Don't Let Repairs Cripple Your Company!

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An ideal world, you’d invest in all the equipment and tools your business needs to keep ticking, and never have to worry about these kinds of expenses again. Unfortunately, we’re not quite there yet! No matter how carefully you choose your equipment, there are going to be little glitches and slip-ups which will mean you have to fork out for repairs. Here are a few tips for creating a solid budget for maintenance and repairs.

Set Out a Maintenance Schedule

Although you’re more likely to need some repairs more than others, maintenance and repair costs can apply to pretty much everything your company owns or leases. From your health and safety gear to your basic tools to furnishings to commercial vehicles, there’s no limit to the things you may have to fix. The one thing that binds all maintenance together is that it’s always cheaper to take preventative measures than to have to source a large amount of capital at short notice. If you haven’t already, go over everything that could possibly break down and cause issues for your business, and integrate it with a strict maintenance schedule. Things like commercial fridge repairs can be costly, but also essential to businesses in the catering niche. If you’re making sure everything’s getting checked over regularly, you’ll see these things coming from further away, and have more time to prepare your business finances for it.

Image from Wikimedia

Get a Rough Idea for A Maintenance Fund

If you really want to avoid any big repair expenses making a dent in your business’s cash flow, then you’ll have to build up an emergency maintenance fund. The challenge here, of course, is knowing how much exactly you should be setting aside for unexpected emergencies. Costs are going to vary greatly depending on the age of the equipment, the quality standards of the manufacturer, warranties, and liabilities which may be set out in rental agreements. While you can’t predict the future in detail, you can certainly reach out to other professionals in your industry, look up case studies for commercial repair firms, and find other sources which will give you a rough quota you should be working towards.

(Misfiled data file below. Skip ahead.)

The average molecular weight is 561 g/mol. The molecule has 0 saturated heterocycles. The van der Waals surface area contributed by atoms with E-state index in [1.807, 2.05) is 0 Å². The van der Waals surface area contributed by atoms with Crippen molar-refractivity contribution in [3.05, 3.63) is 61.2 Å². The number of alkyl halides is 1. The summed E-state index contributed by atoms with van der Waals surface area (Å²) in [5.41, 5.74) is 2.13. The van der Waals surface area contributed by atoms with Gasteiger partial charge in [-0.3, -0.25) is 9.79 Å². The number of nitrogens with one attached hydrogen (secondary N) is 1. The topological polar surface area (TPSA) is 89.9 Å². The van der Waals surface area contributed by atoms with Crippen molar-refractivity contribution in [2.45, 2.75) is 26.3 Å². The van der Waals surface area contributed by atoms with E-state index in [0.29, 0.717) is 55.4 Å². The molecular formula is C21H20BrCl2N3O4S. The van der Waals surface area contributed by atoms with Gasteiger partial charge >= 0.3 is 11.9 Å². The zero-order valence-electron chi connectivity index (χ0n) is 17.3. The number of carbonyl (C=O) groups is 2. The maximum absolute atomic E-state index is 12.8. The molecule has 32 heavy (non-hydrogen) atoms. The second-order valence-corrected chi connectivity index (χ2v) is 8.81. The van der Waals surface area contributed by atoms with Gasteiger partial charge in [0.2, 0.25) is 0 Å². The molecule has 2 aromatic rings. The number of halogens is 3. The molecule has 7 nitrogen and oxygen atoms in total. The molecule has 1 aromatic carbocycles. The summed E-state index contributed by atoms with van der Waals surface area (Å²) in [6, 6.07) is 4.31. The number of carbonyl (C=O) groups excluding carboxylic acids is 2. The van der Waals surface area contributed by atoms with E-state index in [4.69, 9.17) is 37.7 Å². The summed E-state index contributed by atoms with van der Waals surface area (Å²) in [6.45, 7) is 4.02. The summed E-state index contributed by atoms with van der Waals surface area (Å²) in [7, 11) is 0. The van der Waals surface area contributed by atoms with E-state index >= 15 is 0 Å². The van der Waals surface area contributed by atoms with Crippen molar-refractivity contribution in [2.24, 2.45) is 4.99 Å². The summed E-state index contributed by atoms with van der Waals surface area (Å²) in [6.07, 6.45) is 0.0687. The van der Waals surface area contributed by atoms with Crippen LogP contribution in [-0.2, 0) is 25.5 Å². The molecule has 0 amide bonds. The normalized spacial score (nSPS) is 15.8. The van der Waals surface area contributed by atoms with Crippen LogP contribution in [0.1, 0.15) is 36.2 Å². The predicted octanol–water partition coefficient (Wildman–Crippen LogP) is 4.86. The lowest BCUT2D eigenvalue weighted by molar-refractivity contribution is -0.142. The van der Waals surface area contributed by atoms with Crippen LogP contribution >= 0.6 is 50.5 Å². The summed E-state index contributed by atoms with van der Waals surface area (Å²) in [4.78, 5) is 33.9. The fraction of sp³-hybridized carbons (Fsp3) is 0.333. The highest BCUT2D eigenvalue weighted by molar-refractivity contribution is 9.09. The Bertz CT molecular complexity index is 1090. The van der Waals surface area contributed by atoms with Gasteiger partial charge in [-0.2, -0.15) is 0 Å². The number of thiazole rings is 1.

Budget Strategy

Aside from having a rough budget for your maintenance needs, you also need to start developing a systematic plan which will cover all the repairs, preventative maintenance, and in-house repairs for possible issues. Be sure to consider your business’s typical cash flow, and keep an accessible cash cushion to mitigate the cost of interest. Make sure you’re stacking all your regular operating and stock costs so that you can project cash flow if and when there’s a problem. You should also try to organize some regular inspections of both your equipment and premises to help you keep your budget updated, and leave yourself more than enough for repairs if and when something does go wrong. At times, there’ll be freak occurrences where a lot of your equipment or tools are going to fail on you when you need them most. Due to this, it’s important to prioritize the things that are most important to keep up your profit margins.

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